The agreement includes 3% across the board salary raises. There are also increases to other incentives and merit pay:
■1% increase to education incentive pay (5% for associate’s degree or California State Fire Officer Certificate with 15 units or related coursework, and 8.5% for bachelor’s degree or California State Chief Fire Officer of equivalent;
■Addition of longevity pay provision: 10 years at 5.5% and 20 years at 8.402%;
■Increase in medical opt-out rates (in lieu of city-paid medical coverage) from $150 to $300 per month for employee-only coverage, and from $500 to $650 per month for employee plus two or more dependents;
■Increase in bilingual pay from $46.15 to $70 biweekly;
■Increase in sick leave conversion maximum for deposit into the city’s retirement health savings plan at retirement or death from 2,363 to 2,850 hours for 56-hour employees and from 1,575 to 1,900 hours for 40-hour employees.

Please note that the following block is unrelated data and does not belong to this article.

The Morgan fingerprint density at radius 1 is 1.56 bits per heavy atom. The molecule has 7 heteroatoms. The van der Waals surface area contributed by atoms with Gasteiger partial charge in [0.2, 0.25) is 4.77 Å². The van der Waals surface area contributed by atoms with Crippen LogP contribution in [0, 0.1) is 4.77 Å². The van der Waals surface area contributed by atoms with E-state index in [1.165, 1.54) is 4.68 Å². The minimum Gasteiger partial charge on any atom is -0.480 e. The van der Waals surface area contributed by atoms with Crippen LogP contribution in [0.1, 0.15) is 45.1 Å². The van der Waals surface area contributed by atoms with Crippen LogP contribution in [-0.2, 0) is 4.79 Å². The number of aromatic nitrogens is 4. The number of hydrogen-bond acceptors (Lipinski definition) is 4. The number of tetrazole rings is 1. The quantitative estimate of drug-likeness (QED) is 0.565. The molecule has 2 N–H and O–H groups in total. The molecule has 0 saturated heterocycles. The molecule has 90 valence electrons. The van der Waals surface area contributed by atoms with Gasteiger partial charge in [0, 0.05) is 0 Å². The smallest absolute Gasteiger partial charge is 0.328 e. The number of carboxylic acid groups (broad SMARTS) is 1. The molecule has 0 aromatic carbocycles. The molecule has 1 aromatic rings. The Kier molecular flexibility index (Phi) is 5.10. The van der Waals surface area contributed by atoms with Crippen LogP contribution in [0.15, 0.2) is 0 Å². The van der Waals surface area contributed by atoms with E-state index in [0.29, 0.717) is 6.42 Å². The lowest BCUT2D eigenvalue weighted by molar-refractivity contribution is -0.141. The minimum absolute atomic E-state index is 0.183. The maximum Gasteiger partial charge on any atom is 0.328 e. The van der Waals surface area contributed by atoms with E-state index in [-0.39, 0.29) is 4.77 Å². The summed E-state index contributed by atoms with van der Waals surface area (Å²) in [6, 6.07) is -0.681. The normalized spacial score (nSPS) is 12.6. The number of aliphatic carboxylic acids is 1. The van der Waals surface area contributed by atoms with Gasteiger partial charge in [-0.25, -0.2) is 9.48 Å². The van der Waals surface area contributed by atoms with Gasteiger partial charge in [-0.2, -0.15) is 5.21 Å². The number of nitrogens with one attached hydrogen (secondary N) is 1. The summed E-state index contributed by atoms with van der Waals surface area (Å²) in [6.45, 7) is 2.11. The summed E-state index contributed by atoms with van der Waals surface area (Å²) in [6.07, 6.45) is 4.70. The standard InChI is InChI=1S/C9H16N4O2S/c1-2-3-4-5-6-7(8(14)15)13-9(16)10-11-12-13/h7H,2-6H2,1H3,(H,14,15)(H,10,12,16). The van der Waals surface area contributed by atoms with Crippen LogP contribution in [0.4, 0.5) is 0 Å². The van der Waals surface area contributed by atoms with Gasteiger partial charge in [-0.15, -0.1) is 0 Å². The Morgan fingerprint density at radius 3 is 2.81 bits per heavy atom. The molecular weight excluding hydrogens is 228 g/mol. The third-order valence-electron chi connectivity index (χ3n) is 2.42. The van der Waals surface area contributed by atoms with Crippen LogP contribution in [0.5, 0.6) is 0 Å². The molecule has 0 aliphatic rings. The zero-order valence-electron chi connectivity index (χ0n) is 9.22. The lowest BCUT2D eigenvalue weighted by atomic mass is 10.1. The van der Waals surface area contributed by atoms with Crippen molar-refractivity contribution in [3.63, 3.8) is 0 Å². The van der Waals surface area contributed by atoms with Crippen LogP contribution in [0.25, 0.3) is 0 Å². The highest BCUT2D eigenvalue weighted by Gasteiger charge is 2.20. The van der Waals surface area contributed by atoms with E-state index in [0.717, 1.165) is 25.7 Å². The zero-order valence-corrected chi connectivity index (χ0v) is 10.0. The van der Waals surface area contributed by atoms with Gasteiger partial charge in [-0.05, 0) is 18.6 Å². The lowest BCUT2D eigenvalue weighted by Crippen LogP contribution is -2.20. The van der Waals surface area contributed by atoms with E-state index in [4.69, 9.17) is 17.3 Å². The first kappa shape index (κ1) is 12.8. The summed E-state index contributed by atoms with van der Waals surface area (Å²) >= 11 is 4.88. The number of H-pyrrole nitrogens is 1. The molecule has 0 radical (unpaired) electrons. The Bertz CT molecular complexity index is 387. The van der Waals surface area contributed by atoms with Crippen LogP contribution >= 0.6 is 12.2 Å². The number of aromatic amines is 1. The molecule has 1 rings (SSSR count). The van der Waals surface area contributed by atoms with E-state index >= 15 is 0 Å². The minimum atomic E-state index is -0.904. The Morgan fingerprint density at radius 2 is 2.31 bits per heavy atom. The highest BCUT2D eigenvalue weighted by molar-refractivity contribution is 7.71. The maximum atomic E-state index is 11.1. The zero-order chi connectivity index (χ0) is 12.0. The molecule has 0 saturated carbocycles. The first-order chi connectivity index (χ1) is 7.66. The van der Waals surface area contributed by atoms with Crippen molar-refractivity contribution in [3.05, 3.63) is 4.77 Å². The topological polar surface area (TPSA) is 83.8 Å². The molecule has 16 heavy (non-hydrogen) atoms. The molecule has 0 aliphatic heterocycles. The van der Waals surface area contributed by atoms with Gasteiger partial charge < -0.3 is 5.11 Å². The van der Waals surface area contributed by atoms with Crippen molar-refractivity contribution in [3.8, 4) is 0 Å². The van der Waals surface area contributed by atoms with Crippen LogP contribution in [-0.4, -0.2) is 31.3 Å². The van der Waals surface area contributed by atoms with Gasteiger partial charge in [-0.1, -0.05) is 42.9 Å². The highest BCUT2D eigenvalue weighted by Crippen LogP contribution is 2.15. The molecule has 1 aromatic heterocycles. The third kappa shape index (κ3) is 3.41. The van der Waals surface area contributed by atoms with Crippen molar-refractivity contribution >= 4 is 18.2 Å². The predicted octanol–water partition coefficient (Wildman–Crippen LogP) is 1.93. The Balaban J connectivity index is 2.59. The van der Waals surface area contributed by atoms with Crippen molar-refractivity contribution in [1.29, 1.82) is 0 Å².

City Fees: The city is raising fees on various services -- mostly in public works -- to better match their actual cost of service, officials said.
The increased fees are expected to generate an additional $25,000 annually.
As part of the fee schedule, the Columbia Memorial Space Center is offering Downey-based civic clubs and youth groups one free use of the space center building or amphitheater per calendar year.
Staff charges will apply if the event takes place outside the space center’s normal operating hours, along with security charges if alcohol is served or attendance exceeds 100 people.
The space center is also instituting a 20% discount for AAA members.
Downtown Security: The City Council extended its contract with RMI International, which provides security patrol in Downtown Downey, an additional six months.
Awards: Sam and Beverly Mathis received the Mayor's Distinguished Citizens Award in recognition of their community service.
The mayor also recognized Downey's new Special Olympics basketball team, which went undefeated at a recent tournament at Whittier College.